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Backpacker Magazine – April 2001

Backpacking Colorado's Elk Mountains

When it pours, good rain gear and a great sense of humor help you find the pot of gold at the end of the rainbow.

by: Mike Lanza


This is a story about rain. Rain in its myriad forms—mist, showers, downpours, sheets, torrents—that inspires deep respect for what Noah accomplished without a good waterproof/breathable jacket. Rain so persistent that it erodes the spirit, clouds one's thoughts, and grows mildew on the soul. Rain that makes a trip one's worst—and best.

This is also a tale about friends, most of whom have never before met, united by the Internet's universal reach and the fact that none of them immediately deleted an e-mail from me asking, "Anyone want to backpack in Colorado's Elk Mountains?" As a result, we're standing at the toes of three 14,000-foot Colorado behemoths, Pyramid Peak and the twin Maroon Bells, watching the sky grow so dark that midday looks like dusk. An hour down the trail, the rain begins, accompanied by thunder that splits the air like an axe through a dry log. As Pyramid Peak and the Maroon Bells fade into a cauldron of foul weather, we pull out raingear, an act we'll repeat many times over the next 4 days.

Our eclectic and accidental team includes Gary and Mike, old high school buddies of mine in their late 30s who have lived in southern California for years and see rain only in the movies. There's Guido, 28, from Germany, a Ph.D. candidate in economics who I haven't seen since we first met while hiking in Utah 4 years ago. Beth, the 26-year-old girlfriend of a Denver climbing buddy, is making her backpacking debut. Though she endures endless ribbing from the rest of us, Beth proves she's the toughest member of our sodden band. Then there's Gerry, an obsessive, 44-year-old running and Nordic skiing marathoner from New England who covets arduous adventures purely for the mental and physical fortitude they impart. For the next few days, whenever it rains the hardest, the trail is steep, and the air is too thin, Gerry abruptly bellows, "Lovin' it!"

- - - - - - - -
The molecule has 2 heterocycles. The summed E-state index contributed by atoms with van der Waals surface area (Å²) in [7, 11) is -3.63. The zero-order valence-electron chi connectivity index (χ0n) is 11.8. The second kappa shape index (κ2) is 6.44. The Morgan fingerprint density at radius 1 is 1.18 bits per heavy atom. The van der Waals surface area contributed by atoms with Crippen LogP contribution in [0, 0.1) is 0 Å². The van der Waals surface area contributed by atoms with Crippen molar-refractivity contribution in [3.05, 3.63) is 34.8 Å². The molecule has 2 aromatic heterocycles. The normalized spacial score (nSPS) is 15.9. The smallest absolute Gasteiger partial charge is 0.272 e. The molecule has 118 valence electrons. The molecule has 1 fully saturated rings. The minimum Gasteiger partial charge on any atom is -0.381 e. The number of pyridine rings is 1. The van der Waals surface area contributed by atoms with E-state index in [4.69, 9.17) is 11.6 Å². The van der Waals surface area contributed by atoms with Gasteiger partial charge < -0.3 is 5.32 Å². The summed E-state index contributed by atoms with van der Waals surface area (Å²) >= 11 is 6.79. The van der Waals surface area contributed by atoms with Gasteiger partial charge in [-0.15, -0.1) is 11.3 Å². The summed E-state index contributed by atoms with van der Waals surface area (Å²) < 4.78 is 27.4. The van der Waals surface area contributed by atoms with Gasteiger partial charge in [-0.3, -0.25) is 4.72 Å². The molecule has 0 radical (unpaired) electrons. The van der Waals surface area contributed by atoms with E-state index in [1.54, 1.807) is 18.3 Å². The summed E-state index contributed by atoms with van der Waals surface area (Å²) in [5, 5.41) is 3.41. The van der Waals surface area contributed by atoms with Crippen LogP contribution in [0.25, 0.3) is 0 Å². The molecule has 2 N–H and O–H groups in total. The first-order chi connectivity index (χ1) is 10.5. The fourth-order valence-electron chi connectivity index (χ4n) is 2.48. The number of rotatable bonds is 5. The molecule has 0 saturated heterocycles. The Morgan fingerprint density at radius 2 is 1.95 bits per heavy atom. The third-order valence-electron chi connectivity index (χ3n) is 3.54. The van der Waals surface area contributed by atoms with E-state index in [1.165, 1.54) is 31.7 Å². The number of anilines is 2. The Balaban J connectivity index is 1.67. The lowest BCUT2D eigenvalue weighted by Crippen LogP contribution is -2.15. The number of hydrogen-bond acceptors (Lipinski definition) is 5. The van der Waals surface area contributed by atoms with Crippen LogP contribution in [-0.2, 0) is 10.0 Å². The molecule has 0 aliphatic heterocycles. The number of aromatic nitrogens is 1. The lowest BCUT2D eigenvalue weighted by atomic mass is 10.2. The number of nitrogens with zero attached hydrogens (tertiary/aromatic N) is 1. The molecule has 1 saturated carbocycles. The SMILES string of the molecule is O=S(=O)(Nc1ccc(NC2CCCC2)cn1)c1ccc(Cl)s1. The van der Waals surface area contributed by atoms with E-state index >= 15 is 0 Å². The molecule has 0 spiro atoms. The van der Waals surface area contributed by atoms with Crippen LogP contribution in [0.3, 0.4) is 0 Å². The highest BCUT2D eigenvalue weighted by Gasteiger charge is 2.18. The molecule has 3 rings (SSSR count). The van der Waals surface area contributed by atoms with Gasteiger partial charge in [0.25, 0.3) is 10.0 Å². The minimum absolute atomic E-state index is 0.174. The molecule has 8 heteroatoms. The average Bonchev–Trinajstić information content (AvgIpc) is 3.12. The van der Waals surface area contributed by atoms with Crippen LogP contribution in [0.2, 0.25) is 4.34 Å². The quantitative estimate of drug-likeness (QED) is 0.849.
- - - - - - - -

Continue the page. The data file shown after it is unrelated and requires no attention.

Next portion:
Leaning into a riptide of wind on our second morning, we crest our first high pass, West Maroon. Last night's leaden sky and intermittent rain have withdrawn briefly, revealing craggy, snowy peaks. A few years ago, I stood atop 14,130-foot Capitol Peak, my breath stolen as much by the seemingly infinite knife-edge ridges, alpine lakes, and sprawling massifs as by the altitude.

We descend through a pastel splash of wildflowers that would have humbled Monet—columbine, Indian paintbrush, bluebells. The raw beauty washes away the discomfort of the past hours and invigorates us. We'll cling to fleeting moments like this in the coming days.

We're backpacking on a loop of about 26 miles through the Elk Mountains' Maroon Bells-Snowmass Wilderness on the western slope of the Rockies, using some of the highest maintained trails in the Lower 48. We'll spend much of the journey above 11,000 feet and grunt our way over four passes at 12,400 feet. But the Elks reward such air-sucking toil with majestic views. Six Elk summits rise more than 14,000 feet.

Now afternoon, we slog up to Frigid Air Pass, overlooking the Maroon Bells and Fravert Basin, an otherworldly valley of green grass dappled with wildflowers. We're feeling the physical toll of two passes long before we find a campsite. Come evening, the rain returns like an unwanted houseguest.




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